He was the first president to whom many Americans felt a deep, direct personal connection, as if the television cameras that initially alighted on John F. Kennedy during the debates with Richard Nixon beamed all that glamour and charm right into people's living rooms, and their lives. The thousand days of his presidency had felt like the beginning of everything: the space race, Vietnam and the anti-war movement, the threat of nuclear annihilation, the civil rights movement.
The assassination of JFK on Nov. 22, 1963, didn't turn out to be the end of everything, it only felt that way. The great historical convulsion that became "the Sixties" began with the shocking spasm of violence that day in Dallas. The nation bathed in its grief then, and now -- 50 years out -- we still marinate in a stew of remembrance, rubbernecking and recrimination. In a country where the median age is 37, there are fewer and fewer who can answer the question that once tied us together: Where were you when you heard Kennedy was shot?
Beginning the moment the bullets tore through the president's body, and continuing until Nixon -- Kennedy's furtive five o'clock shadow -- resigned the presidency Aug. 9, 1974, Americans lived through what historian Theodore White dubbed "the storm decade."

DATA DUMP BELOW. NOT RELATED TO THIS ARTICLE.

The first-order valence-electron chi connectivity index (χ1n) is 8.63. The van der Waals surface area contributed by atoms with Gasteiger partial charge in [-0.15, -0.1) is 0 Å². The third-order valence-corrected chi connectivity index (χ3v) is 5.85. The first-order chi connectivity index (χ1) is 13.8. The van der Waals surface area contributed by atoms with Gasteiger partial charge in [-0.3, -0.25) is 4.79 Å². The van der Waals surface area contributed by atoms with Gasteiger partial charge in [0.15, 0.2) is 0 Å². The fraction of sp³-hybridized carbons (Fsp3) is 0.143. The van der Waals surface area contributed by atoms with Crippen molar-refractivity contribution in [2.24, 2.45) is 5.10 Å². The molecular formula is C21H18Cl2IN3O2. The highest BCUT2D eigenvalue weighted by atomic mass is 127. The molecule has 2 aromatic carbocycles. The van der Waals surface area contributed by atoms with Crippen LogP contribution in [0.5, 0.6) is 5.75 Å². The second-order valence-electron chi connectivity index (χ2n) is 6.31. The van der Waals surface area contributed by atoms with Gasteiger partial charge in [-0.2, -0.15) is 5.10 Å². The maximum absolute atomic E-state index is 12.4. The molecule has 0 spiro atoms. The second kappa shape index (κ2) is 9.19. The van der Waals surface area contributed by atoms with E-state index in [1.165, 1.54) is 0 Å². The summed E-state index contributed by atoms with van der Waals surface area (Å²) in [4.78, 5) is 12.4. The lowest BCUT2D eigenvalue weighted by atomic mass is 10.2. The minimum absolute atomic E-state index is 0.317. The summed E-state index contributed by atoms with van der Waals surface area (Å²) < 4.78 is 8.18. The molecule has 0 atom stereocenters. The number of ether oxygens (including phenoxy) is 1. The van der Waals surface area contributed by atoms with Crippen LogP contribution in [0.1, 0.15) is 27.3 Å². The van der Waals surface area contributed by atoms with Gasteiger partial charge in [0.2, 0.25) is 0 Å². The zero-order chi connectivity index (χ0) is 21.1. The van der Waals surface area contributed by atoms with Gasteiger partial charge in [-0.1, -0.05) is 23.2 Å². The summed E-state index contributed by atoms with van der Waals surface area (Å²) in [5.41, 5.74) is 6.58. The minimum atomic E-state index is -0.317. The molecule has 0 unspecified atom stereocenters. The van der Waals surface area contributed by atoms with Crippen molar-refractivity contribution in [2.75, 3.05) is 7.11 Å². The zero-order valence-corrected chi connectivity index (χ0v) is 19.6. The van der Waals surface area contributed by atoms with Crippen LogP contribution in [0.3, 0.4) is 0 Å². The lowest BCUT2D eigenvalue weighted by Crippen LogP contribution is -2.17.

"It was a period when all that hope and opportunity that people felt was pretty much dashed," says Tom McEnery, who became mayor of San Jose in 1983. "That you could go from the charnel house that was Europe after World War II, and the disaster of the Depression, that even from those kind of depths you could rise up gave people a real feeling of hope for the future." Then the first bullet from Lee Harvey Oswald's rifle nicked the knot in the president's tie as it exited his body. A second shot unleashed a river of blood that pooled in the shoes of first lady Jacqueline Kennedy.
Bay Area resident Denise McKevitt is still unable to watch replays of film shot that day in Dallas, she says, "or the bullet that took our innocence and changed our nation forever." When she returned home from Franklin Junior High in Vallejo, she encountered her father, who was a sailor on the ballistic missile submarine USS Daniel Boone. "I'll never forget the look on my dad's face," she recalls, "when he said his boss was assassinated."